Federal Government Opens Investigation Into USC For Mishandling Of Rape Allegations

Today three young women told their stories of sexual assault on the University of Southern California's campus and how their university failed them.

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Three young women who filed a legal complaint against the University of Southern California last May announced this afternoon that the U.S. Department of Education is launching a federal investigation into the school's "gross mishandling of rape and sexual assault cases."

This marks the third time USC has been under investigation for inadequate policies regarding sexual assault on campus.

The 110-page legal complaint brought against the school by Tucker Reed and 13 other named plaintiffs, outlines the ways the university "misreported, misconstrued, mishandled, or discounted entirely" the instances of sexual violence on campus, says Reed. In the past year, similar lawsuits claiming that a university has violated Title IX laws, have been filed against Occidental College, University of North Carolina at Chapel Hill, and Amherst College .

Speaking to reporters Monday on the edge of USC's campus, Reed says she was raped by her boyfriend of two weeks in December 2010. Ten months later, in the fall of 2012, Reed filed a report with the Los Angeles Police Department. "I was in denial about it for a long time," Tucker says. The LAPD alerted the university of Reed's complaint. She was then contacted by the university's Student Judiciary Affairs and Community Standards Committee, a two-person panel employed by the University to investigate all matters of student misconduct.

No one on the panel has any specialized training in sex crimes or criminal justice. Most of the panel's investigation deals with issues of plagiarism and cheating on school tests.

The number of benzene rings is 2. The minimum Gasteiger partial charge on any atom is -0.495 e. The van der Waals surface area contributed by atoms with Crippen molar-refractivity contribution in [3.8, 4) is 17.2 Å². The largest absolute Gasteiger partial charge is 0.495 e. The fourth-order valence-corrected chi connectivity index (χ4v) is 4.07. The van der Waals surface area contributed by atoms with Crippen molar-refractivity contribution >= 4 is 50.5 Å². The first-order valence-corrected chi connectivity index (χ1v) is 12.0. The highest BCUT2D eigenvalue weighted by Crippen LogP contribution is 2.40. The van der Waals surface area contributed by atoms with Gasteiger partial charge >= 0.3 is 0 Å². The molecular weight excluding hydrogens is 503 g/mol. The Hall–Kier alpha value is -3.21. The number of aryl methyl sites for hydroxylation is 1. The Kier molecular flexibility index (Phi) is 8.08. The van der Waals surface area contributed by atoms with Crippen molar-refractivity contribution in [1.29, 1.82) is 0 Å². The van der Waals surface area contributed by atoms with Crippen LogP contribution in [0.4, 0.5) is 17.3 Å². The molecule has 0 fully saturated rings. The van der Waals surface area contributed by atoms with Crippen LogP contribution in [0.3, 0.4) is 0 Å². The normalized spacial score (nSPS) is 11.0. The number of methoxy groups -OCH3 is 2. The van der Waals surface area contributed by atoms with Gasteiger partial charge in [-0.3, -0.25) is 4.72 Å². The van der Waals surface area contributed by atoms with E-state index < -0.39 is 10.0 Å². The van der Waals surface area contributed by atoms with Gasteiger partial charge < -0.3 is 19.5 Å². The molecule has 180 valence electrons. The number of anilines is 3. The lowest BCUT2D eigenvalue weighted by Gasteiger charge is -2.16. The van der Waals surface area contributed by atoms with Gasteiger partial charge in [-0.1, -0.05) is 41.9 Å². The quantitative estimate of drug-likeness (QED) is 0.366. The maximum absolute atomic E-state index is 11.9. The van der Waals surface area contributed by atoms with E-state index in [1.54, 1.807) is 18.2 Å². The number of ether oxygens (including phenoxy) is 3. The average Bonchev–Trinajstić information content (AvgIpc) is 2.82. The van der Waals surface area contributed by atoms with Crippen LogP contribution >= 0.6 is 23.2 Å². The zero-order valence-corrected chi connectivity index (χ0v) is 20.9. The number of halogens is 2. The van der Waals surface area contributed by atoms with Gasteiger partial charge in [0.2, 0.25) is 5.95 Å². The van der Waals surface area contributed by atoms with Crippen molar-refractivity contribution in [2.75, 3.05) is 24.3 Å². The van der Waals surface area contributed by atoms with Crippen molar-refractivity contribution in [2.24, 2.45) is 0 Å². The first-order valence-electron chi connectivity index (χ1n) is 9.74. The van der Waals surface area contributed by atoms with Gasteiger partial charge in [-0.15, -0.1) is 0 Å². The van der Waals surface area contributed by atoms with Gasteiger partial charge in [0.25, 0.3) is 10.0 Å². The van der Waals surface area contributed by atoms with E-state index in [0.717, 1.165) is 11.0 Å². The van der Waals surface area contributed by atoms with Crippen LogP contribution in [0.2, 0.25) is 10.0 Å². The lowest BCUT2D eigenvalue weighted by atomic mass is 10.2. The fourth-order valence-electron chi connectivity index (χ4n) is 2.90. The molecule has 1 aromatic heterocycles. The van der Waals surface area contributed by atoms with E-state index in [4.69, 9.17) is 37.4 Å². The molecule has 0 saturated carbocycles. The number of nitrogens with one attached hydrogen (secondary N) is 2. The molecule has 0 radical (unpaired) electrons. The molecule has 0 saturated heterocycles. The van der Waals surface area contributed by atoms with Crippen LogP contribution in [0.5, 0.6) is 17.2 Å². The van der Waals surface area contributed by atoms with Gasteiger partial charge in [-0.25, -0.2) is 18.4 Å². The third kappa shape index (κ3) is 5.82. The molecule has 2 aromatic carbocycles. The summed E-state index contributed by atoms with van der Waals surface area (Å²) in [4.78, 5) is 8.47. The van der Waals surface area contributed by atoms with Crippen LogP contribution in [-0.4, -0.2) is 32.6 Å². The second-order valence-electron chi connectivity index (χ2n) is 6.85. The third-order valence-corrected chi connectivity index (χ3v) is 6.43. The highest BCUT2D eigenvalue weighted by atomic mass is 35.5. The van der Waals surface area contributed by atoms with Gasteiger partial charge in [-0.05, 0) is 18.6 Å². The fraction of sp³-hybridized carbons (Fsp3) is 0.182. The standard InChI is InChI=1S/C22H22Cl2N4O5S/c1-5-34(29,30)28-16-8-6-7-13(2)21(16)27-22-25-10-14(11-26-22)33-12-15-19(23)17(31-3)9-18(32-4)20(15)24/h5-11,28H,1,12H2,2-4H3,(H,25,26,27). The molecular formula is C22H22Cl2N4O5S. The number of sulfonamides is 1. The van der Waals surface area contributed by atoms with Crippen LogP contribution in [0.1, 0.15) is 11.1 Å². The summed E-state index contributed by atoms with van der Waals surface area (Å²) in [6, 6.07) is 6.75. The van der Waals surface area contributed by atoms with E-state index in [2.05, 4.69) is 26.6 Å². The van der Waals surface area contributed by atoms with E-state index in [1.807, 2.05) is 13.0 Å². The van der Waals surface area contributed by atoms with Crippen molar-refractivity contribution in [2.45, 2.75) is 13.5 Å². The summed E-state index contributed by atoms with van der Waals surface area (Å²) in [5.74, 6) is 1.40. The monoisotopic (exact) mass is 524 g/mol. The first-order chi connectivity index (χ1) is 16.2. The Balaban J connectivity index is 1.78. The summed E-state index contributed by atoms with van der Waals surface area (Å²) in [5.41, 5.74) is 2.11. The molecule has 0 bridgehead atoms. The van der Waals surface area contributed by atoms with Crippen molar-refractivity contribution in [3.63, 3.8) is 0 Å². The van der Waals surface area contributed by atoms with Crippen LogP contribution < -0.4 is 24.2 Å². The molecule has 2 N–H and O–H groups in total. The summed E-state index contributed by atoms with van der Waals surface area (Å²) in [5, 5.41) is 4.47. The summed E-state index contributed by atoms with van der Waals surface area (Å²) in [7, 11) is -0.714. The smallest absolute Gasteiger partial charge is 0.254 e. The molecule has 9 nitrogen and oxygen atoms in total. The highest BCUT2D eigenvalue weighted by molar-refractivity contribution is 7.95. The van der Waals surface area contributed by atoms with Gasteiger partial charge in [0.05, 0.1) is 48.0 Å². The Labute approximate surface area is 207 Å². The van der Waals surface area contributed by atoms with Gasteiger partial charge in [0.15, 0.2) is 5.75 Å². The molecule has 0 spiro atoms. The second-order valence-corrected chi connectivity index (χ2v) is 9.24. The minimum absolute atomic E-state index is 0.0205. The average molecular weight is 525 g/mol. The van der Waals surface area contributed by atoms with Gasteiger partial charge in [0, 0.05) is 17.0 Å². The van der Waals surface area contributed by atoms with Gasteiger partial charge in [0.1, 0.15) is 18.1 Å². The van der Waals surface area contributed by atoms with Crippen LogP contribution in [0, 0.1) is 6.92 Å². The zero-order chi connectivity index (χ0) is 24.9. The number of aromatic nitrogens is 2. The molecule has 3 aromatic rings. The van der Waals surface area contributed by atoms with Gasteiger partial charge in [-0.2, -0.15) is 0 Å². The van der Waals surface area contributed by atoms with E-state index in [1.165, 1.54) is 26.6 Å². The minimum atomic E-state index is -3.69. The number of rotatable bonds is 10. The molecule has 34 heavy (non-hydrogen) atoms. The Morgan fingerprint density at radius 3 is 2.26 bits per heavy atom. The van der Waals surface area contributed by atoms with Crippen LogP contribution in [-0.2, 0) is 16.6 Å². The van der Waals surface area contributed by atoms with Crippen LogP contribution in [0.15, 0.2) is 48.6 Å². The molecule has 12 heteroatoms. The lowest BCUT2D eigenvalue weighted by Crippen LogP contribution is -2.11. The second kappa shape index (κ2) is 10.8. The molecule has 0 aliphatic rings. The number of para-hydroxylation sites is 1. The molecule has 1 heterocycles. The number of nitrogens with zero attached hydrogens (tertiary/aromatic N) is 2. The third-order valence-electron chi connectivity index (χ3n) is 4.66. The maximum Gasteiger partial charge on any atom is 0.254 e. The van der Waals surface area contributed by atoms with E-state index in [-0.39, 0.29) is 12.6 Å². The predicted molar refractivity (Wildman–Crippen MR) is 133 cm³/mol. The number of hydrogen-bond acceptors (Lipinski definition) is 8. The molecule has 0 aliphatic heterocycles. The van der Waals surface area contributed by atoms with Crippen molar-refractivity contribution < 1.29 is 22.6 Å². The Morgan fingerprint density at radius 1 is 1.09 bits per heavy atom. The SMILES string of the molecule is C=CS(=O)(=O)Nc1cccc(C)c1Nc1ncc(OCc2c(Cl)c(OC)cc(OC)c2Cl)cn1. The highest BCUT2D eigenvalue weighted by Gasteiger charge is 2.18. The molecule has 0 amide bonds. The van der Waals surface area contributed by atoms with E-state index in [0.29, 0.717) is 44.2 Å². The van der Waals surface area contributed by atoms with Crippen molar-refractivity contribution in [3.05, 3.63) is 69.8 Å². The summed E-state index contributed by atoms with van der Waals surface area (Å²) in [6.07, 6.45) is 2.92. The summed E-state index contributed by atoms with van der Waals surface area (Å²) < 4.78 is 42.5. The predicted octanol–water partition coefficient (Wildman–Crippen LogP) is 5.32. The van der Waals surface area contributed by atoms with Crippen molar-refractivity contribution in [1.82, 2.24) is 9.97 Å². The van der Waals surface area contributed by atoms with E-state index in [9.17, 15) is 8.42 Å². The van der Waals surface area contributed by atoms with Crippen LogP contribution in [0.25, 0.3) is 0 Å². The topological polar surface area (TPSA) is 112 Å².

To meet the preponderance of evidence standard set by the the Student Judiciary Committee, Reed turned in four separate recordings she made of her ex-boyfriend admitting he raped her. "I was assured I could expect a speedy handling of the matter," Reed recalled. The investigation into the alleged rape dragged on for six months and ended with the committee's decision to close the case because Reed failed to provide enough convincing evidence. "The process made me feel raped a second time," Reed says. The committee has not given Reed access to their findings.

After the school rejected her claim, Reed posted pictures of alleged rapist's picture and transcribed portions of the her recordings on her Tumblr. Reed wrote on the blog XO Jane that her rapist is now countersuing her for being libelous.

Ari Mostov, a 20-year-old screenwriting major, says she was raped by a classmate during her sophomore year at USC. She reported the rape to the University's Department of Public safety a few months later. Mostov claims the Center for Public Safety misquoted her statement to police — reporting that when Mostov told her attacker to stop that he complied, which Mostov says is the exact opposite of what happened.

While the Student Judiciary committee investigated Mostov claim's over the course of four months, Mostov had to continue going to classes alongside her alleged rapist five days a week.